Steve Mitchell-USA TODAY Sports
When the Heat aren't running the court in transition, it's been hard to come by offense.
The ball is stagnating, players are hesitant to take shots and missing when they loft up attempts, LeBron James has been mortal and there's a distinct lack of attacking mentality spreading through the team. It's just not a pretty sight, and it's caused the Miami offense to stagnate quite often.
Oh, and the Heat are turning the ball over far too frequently. As Chris Bosh told B/R's Ethan Skolnick after the latest loss, "Right now, we're indecisive. We're not making simple plays."
They're not making complicated ones either.
During the last six games, Miami has averaged 15.8 turnovers per game. That doesn't stand out much when compared to the season average of 14.9 cough-ups per contest, but it gets even worse when you remember that the last few outings have been grind-it-out games that featured plenty of slow, deliberate play.
Basketball-Reference reveals that the Heat have a turnover percentage of 14.6 on the season, which is better than only the Houston Rockets and Philadelphia 76ers. But here are the turnover percentages over those last six outings:
- 7.9 percent against the Houston Rockets
- 18.7 percent against the San Antonio Spurs
- 16.9 percent against the Chicago Bulls
- 10.6 percent against the Washington Wizards
- 17.6 percent against the Brooklyn Nets
- 16.6 percent against the Denver Nuggets
Only two other times this season have the Heat posted turnover percentages on the wrong side of 16 in back-to-back outings, and this was the first time they had four such performances in a five-game stretch.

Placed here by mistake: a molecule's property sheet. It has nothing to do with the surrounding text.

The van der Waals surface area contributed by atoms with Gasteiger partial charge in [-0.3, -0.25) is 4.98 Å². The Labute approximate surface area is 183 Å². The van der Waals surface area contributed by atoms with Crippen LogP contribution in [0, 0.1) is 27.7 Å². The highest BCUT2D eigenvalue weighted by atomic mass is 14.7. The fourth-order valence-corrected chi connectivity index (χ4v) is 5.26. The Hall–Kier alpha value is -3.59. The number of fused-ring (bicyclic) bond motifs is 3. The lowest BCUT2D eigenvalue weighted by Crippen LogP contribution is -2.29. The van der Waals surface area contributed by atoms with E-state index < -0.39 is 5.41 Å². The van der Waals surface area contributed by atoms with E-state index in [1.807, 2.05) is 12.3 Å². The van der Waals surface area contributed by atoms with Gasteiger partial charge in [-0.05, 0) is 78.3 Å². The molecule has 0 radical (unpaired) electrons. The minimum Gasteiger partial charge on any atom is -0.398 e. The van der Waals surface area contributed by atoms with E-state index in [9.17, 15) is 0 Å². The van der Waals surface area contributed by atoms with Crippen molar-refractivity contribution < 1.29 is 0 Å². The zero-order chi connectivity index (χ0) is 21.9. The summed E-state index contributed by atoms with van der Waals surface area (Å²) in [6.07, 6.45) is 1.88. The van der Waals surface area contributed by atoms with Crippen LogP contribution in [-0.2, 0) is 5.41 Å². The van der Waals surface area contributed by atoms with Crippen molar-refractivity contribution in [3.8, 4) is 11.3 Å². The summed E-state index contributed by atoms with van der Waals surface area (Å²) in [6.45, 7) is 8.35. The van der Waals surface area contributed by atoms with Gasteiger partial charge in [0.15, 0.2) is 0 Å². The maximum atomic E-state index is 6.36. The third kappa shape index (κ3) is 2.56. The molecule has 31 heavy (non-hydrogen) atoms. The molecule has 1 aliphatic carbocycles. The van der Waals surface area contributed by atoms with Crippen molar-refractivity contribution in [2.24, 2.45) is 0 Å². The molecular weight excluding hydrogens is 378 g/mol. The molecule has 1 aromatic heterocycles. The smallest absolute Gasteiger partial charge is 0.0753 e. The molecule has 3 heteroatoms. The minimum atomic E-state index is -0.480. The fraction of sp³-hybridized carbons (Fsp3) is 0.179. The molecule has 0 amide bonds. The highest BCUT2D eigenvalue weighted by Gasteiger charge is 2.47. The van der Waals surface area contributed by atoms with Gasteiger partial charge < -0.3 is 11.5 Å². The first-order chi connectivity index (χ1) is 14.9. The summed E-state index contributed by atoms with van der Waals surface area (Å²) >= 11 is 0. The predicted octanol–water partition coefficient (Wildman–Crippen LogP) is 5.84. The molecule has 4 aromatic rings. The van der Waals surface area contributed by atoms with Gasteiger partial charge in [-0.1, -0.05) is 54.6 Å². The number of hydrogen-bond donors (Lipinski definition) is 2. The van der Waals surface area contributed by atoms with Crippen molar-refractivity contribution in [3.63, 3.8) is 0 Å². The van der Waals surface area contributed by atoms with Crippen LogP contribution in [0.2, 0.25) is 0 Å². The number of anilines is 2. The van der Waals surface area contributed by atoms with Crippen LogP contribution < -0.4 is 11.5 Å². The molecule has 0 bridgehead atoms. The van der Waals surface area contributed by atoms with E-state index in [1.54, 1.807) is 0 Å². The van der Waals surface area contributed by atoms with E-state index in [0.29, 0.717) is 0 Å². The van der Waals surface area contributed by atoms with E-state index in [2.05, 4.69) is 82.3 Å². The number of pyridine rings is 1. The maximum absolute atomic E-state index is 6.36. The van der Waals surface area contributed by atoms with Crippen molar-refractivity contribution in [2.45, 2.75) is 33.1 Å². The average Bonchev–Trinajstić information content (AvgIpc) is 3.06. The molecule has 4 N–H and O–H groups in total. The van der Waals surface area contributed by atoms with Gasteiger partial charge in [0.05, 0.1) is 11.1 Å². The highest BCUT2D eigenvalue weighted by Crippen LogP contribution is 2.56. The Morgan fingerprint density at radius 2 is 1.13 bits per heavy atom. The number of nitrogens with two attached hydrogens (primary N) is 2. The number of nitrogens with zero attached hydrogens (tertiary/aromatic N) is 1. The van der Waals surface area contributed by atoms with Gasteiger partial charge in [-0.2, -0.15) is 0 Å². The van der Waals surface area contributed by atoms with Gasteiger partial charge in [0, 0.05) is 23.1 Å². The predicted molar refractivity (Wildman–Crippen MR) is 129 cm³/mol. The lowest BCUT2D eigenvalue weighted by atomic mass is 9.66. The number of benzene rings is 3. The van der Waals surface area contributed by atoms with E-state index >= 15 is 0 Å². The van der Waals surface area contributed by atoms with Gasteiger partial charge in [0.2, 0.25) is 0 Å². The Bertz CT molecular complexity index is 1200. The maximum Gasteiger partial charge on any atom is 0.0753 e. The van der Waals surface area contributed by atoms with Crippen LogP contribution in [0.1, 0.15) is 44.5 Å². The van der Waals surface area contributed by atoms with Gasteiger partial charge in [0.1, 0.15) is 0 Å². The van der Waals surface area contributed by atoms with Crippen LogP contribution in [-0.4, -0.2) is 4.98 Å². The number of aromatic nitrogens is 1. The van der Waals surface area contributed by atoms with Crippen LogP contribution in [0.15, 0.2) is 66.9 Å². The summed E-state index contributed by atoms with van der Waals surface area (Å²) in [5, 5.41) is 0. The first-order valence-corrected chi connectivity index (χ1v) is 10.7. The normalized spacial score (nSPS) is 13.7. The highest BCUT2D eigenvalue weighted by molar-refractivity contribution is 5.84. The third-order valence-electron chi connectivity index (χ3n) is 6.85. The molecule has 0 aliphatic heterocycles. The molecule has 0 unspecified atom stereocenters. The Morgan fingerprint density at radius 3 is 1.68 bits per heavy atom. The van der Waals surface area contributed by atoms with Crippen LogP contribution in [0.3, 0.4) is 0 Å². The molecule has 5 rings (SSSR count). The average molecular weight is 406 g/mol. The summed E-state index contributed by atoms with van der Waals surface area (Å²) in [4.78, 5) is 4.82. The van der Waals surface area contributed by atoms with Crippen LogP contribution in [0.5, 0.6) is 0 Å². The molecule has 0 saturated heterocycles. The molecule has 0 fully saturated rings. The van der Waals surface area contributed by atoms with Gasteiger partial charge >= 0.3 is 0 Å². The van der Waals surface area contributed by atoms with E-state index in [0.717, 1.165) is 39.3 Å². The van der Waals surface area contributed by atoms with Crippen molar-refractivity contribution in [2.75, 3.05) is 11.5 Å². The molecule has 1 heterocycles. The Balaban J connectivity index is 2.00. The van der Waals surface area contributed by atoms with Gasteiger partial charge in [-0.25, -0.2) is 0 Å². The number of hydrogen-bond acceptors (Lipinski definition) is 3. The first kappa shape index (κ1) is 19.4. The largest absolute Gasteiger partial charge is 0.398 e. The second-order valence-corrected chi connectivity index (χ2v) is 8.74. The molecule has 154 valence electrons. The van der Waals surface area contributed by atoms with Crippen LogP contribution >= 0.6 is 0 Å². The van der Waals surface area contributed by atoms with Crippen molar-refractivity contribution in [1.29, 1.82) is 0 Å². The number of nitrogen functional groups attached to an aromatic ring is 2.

But that's not the only problem.
A lack of comfort is rearing its ugly head as well, and it's stemming from trying to reintegrate a healthy Dwyane Wade back into the lineup.
"It's better for the team," LeBron James said, via ESPN's Michael Wallace, "But it's kind of gotten me out of rhythm right now."
He went into more detail a little later, courtesy of Shandel Richardson of the South Florida Sun Sentinel:
It's a challenge. When [Wade] was in and out, I knew exactly what I had to do and exactly how to attack the game. His health has gotten better. It's going to be better for the team but it's kind of got me out rhythm as an individual. It's not like our first year playing together. It's something that we figured out in Year One. You can't take it for granted. You still got to try to figure it back out and that's something I'm going through right now.
The maintenance days may have kept Wade healthy, but they've made it harder for the Heat offense to function when all the pieces are out on the court. James' game in particular has fallen off recently, as he's not used to playing without quite so much ball control.
This is one aspect that should get better, but that's far from a guarantee.